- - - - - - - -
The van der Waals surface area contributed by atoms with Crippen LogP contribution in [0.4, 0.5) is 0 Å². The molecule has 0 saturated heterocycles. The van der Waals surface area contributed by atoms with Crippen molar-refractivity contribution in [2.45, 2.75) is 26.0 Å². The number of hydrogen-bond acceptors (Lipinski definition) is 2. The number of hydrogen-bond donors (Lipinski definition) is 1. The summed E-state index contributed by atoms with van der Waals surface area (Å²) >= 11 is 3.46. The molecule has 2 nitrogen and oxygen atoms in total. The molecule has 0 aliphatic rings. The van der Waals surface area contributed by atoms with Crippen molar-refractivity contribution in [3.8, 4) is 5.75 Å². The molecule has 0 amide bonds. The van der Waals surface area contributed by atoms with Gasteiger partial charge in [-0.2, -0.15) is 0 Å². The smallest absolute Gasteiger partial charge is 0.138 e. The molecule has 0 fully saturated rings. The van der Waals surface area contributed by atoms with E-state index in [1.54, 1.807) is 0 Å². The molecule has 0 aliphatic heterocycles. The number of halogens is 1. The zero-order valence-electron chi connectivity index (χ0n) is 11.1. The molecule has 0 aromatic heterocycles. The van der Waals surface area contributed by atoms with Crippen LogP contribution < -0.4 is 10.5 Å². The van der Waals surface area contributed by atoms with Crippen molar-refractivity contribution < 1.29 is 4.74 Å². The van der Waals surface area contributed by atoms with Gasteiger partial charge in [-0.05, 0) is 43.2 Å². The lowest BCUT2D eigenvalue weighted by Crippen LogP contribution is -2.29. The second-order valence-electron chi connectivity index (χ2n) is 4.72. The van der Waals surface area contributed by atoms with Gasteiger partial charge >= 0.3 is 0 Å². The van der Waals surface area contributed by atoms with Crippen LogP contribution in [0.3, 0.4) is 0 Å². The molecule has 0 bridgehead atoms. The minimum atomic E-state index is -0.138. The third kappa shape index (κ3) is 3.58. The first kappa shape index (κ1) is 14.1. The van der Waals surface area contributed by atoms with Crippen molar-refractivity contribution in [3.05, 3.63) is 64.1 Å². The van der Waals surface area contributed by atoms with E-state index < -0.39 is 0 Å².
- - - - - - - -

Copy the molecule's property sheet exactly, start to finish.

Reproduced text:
The van der Waals surface area contributed by atoms with Crippen LogP contribution in [0.4, 0.5) is 0 Å². The molecule has 0 saturated heterocycles. The van der Waals surface area contributed by atoms with Crippen molar-refractivity contribution in [2.45, 2.75) is 26.0 Å². The number of hydrogen-bond acceptors (Lipinski definition) is 2. The number of hydrogen-bond donors (Lipinski definition) is 1. The summed E-state index contributed by atoms with van der Waals surface area (Å²) >= 11 is 3.46. The molecule has 2 nitrogen and oxygen atoms in total. The molecule has 0 aliphatic rings. The van der Waals surface area contributed by atoms with Crippen molar-refractivity contribution in [3.8, 4) is 5.75 Å². The molecule has 0 amide bonds. The van der Waals surface area contributed by atoms with Gasteiger partial charge in [-0.2, -0.15) is 0 Å². The smallest absolute Gasteiger partial charge is 0.138 e. The molecule has 0 fully saturated rings. The van der Waals surface area contributed by atoms with E-state index in [1.54, 1.807) is 0 Å². The molecule has 0 aliphatic heterocycles. The number of halogens is 1. The zero-order valence-electron chi connectivity index (χ0n) is 11.1. The molecule has 0 aromatic heterocycles. The van der Waals surface area contributed by atoms with Crippen LogP contribution < -0.4 is 10.5 Å². The van der Waals surface area contributed by atoms with Crippen molar-refractivity contribution < 1.29 is 4.74 Å². The van der Waals surface area contributed by atoms with Gasteiger partial charge in [-0.05, 0) is 43.2 Å². The lowest BCUT2D eigenvalue weighted by Crippen LogP contribution is -2.29. The second-order valence-electron chi connectivity index (χ2n) is 4.72. The van der Waals surface area contributed by atoms with Gasteiger partial charge >= 0.3 is 0 Å². The van der Waals surface area contributed by atoms with Crippen LogP contribution in [0.3, 0.4) is 0 Å². The molecule has 0 bridgehead atoms. The minimum atomic E-state index is -0.138. The third kappa shape index (κ3) is 3.58. The first kappa shape index (κ1) is 14.1. The van der Waals surface area contributed by atoms with Crippen molar-refractivity contribution in [3.05, 3.63) is 64.1 Å². The van der Waals surface area contributed by atoms with E-state index < -0.39 is 0 Å².